Burning Money – Why, when & how It happens

Burning Money - Why it happens

Learn why Central Banks incinerate money, why the KLF burned £1 million on a remote Scottish island for art & why crypto protocols are designed to burn coins.

Given how much of life is centred on the pursuit of money, it may come as a surprise to learn that sometimes money is intentionally destroyed. Understanding the motives for burning money in both a literal and figurative sense might change your perception of what money really is and who controls it.

Burning Money – Central Bank Incineration

By far, the biggest monetary vandals are the same institution that issues money in the first place – Central Banks. The Bank of England, for example, operates incinerators to regularly burn vast quantities of banknotes. Here’s why:

Withdrawing money from circulation

The BoE periodically updates banknotes, improving their security and changing their design. The death of Queen Elizabeth, for example, could eventually see huge stocks of money withdrawn and replaced.

The BoE website lists notes that are no longer legal tender, which can be exchanged at a High Street branch or the BoE by post.

Recovering damaged money

In 1988, the Reserve Bank of Australia was the first to print polymer notes for their improved durability. Polymer is now the standard for modern notes, but wear and tear still takes its toll. Most central banks will exchange notes so long as 50% remains, but stupidity can be far more damaging.

In 2020, a Seoul resident placed an unspecified amount of 50,000-Won banknotes in a washing machine, concerned about COVID-19 contamination. The Korean Central Bank exchanged only a portion of the notes, returning £16,700 worth of new notes. Where money laundering is concerned, this was an epic fail. Reference

Recovering tainted money

Organisations holding large amounts of cash are encouraged to use storage boxes with in-built dye staining devices. Banknotes tainted by dye are unusable, so they are exchanged for new notes.

Incinerators – Where money goes to die 

So the burning question is – what happens to all these banknotes that are damaged, withdrawn or laundered to pulp? The simple answer is that banks incinerate redundant money.

Knowing that banknotes beyond their useful life get torched should tell us two things:

  • Money is just a tool that sometimes needs replacing. 
  • Banknotes have no intrinsic value & almost infinite amounts can be printed.

Given our attachment to money, the idea of burning it generates a visceral reaction, like seeing good food thrown away. That emotion may have inspired four employees at the Bank of England’s incinerator plant In Loughton, Essex, who, between 1988 and 1992, stole over £600,000 of used bank notes due for incineration. Reference.

As painful as the idea of incinerating banknotes is to bear, there is clearly a need to replace unusable notes with new versions, but it’s much harder to understand burning a £ 1 million just for shits and giggles.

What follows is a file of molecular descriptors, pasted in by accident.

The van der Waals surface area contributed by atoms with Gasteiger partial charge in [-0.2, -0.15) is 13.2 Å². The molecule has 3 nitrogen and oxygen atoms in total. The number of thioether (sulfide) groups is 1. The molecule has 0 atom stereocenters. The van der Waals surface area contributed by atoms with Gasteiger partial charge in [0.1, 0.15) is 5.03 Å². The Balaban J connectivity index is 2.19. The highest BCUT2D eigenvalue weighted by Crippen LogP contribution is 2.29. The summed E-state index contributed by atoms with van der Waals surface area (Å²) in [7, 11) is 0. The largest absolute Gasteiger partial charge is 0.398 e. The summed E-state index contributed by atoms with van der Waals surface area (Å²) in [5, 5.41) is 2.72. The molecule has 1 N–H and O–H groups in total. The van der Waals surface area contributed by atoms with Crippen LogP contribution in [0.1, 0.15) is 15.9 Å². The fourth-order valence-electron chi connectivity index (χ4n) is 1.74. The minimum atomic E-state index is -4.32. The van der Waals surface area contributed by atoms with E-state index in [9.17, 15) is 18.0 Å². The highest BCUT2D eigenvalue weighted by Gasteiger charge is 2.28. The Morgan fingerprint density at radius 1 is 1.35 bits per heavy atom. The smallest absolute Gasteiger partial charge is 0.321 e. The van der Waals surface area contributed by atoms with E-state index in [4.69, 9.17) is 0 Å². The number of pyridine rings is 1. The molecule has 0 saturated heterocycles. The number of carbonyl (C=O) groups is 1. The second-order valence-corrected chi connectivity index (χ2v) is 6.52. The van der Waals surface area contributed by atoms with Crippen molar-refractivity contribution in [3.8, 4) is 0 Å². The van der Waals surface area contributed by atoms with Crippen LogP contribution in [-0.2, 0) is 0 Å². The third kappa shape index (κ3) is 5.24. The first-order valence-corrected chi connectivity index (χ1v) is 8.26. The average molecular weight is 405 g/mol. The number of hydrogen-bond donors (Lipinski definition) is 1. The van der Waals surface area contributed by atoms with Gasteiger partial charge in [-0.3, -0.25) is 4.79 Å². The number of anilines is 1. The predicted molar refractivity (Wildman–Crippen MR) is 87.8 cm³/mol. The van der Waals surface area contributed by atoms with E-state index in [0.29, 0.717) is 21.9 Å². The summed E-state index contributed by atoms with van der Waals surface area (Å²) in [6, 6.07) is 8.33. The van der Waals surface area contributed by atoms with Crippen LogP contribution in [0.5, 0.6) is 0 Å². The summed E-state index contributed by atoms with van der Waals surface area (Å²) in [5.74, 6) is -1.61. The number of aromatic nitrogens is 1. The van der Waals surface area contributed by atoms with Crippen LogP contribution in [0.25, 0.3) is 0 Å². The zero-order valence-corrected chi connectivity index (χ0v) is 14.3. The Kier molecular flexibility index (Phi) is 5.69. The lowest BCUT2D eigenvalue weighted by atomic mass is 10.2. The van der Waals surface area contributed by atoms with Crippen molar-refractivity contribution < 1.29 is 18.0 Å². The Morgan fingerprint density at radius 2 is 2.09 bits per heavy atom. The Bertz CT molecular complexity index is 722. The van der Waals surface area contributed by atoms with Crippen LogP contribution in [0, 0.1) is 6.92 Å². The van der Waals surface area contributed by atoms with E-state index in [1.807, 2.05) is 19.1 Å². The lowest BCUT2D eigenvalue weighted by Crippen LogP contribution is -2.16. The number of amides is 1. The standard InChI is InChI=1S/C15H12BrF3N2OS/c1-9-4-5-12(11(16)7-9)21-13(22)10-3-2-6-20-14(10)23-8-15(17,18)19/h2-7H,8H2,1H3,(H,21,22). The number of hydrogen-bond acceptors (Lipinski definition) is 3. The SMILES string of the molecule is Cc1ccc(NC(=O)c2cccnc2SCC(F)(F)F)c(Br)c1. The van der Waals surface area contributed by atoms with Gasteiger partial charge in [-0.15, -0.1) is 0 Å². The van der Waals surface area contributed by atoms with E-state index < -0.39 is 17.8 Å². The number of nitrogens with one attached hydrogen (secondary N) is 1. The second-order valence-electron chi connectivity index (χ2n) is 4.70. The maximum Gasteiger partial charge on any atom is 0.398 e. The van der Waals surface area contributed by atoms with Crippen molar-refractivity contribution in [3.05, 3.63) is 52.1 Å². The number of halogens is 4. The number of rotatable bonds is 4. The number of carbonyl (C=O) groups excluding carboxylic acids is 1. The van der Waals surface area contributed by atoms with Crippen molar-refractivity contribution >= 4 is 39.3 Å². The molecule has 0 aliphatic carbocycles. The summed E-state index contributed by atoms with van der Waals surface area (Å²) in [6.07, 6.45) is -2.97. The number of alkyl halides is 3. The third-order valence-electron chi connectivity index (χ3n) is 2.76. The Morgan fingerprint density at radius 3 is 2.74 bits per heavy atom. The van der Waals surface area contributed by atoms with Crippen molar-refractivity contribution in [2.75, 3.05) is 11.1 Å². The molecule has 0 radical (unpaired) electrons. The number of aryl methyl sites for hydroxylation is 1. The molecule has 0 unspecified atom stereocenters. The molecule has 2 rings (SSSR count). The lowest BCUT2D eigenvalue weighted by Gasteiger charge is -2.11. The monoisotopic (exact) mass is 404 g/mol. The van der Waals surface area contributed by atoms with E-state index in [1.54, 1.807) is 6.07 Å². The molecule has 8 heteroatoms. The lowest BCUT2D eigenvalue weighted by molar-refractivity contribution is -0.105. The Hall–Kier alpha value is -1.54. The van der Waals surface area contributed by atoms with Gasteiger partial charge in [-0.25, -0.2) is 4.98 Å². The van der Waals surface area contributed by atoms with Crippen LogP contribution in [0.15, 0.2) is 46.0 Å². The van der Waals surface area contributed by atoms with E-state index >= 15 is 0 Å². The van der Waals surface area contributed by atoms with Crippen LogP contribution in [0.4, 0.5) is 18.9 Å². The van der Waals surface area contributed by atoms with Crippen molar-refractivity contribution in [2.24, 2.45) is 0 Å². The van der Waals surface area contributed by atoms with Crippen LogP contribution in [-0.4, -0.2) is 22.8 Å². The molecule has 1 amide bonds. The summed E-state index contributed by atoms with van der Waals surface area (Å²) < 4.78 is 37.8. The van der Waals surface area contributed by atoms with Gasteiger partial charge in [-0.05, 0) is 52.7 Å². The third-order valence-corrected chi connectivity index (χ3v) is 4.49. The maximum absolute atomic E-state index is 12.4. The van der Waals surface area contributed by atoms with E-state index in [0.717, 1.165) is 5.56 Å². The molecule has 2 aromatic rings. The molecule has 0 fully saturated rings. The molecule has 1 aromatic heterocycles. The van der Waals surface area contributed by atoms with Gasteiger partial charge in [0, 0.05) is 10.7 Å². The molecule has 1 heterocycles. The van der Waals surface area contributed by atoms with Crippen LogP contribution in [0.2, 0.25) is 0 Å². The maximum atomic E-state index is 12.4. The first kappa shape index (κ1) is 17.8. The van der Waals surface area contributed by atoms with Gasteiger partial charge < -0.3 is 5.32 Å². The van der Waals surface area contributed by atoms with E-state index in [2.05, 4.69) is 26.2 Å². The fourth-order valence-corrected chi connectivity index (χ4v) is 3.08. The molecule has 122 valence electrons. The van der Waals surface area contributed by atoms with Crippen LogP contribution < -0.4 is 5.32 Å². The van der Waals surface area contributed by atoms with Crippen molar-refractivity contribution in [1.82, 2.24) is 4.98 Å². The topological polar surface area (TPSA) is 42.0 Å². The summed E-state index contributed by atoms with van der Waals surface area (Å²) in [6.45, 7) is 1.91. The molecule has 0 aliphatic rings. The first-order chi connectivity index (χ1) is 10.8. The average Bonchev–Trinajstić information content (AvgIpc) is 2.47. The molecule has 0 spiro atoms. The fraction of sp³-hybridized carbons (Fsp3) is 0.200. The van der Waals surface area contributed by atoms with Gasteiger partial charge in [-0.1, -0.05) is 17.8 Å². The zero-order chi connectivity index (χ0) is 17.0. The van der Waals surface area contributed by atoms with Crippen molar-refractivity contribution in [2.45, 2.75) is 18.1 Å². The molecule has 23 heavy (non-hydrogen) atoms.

Burning money for art – The K Foundation Burn a Million Quid 

Art often questions our obsession with money and the uses to which it is put. British artist Michael Landy publicly destroyed all of his possessions, including artworks, personal items, and even money. as part of his performance art piece titled “Break Down” in 2001. 

And in 2004, “Di-Faced Tenner,” by anonymous street artist Banksy, featured an image of Princess Diana on a British £10 note that he distributed for free, encouraging recipients to burn the notes as a commentary on the exploitation of her image.

But neither of those examples of momentary vandalism can hold a candle to the K Foundation Burn a Million Quid. A story so bizarre that many people dismissed it as an urban myth, especially because the duo who orchestrated the banknote bonfire struggled to articulate why they did it.

The K Foundation was a performance art spin-off from the highly successful electronic pop careers of Bill Drummond and Jimmy Cauty, who, in the early 1990s, performed under various names, The Timelords, Justified Ancients of Mu Mu, and most notably, the KLF. 

The KLF were notorious for being anti-pop and completely unpredictable. At the 1992 Brit Awards, where they won the Best Group award, they announced their immediate retirement and left a dead sheep at the after-party entrance with the note ‘I died for ewe. Bon appetit.’

The sheep stunt was actually a compromise from Drummond’s original idea to severe his hand live on stage. By comparison, the money stunt seems tame.

Drummond tells me with absolute conviction that his first wish for the 1992 Brit Awards was to cut off his hand and throw it into the audience.

Andrew Smith, Observer interview with Bill Drummond, February 13th, 2000

After numerous hits, Drummond and Cauty dramatically ended their music careers in May 1992 and, despite the significant financial cost, deleted their entire back catalogue, a sign of what was to come.